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Russia still wary of US missile shield: Lavrov

by Staff Writers
Moscow (AFP) April 16, 2009
US proposals to ease Moscow's concerns over its plans to site a missile shield in Europe are merely "symbolic," Russian Foreign Minister Sergei Lavrov said in comments published Thursday.

"Overall, the measures of 'transparency and trust' offered to us were mostly symbolic and could not contribute to mitigating Russian concerns," Lavrov said, answering reader's questions in the government newspaper Rossiiskaya Gazeta.

It was unlikely that the United States would agree to a jointly controlled missile defence system, a proposal put forth by Moscow as an alternative to the US shield, he added.

"The US, as everyone knows, has never given control to anyone, will not now and obviously will never give up control over their strategic systems," he said. Moscow had proposed a "dual key" control system giving Russia the power to block launches.

Russo-US relations were badly strained under the administration of former US president George W. Bush, which pushed ahead with plans to deploy parts of a missile shield in Poland and the Czech Republic despite Moscow's objections.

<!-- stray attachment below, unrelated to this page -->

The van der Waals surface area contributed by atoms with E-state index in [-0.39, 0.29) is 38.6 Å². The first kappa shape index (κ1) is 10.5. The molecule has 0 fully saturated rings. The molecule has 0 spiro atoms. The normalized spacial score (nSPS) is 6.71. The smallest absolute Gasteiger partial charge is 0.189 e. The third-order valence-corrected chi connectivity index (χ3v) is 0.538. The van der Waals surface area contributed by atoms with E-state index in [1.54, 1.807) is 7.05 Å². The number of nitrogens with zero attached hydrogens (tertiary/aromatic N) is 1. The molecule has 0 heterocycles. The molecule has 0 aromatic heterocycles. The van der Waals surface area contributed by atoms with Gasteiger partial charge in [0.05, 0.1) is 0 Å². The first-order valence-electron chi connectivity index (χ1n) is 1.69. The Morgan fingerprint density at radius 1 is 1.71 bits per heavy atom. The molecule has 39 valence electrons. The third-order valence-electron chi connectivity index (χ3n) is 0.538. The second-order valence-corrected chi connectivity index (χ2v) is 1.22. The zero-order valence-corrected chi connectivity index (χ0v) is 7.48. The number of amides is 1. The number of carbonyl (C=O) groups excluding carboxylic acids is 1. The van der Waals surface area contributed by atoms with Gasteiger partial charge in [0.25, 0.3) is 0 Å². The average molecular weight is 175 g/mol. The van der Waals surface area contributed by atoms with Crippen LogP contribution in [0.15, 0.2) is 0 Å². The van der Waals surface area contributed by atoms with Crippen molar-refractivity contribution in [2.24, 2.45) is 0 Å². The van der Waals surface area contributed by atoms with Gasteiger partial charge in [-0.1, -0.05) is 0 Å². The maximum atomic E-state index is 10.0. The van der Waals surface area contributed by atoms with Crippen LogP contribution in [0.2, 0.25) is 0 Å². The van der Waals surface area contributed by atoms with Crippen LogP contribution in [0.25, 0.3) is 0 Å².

While Washington views the shield as protection from "rogue" states such as Iran, Moscow says the system poses a threat to its nuclear deterrent.

But both countries have offered up diplomatic overtures and hopes for better relations under US President Barack Obama.

Lavrov dubbed the moment a "historic chance" but added that Russia was still waiting for the United States to prove its willingness to reset relations.

But he added: "The reset technology works only if the people employing it want it to."

Previous such attempts had been thwarted by NATO's eastward expansion in the 1990s and by US support for Georgia during its war last year with Russia, he said.

"The problem is that in the last 20 years we twice unilaterally carried out such a reset with the aim of breaking down Cold War barriers, and twice we were met with the unwillingness of our partners to meet us halfway," Lavrov said.

Obama said this month that he would move ahead with US plans for the missile shield, saying Iran remained a "real threat" but adding that the system needed to be "cost-effective and proven."

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BMD Focus: Russia boosts ICBM arsenal
Washington DC (UPI) Apr 14, 2009
Russia's leaders appear interested in a new strategic arms-reduction agreement with the United States. But until one is finally negotiated, they are pushing ahead with an ambitious and expanded program of nuclear-missile development.

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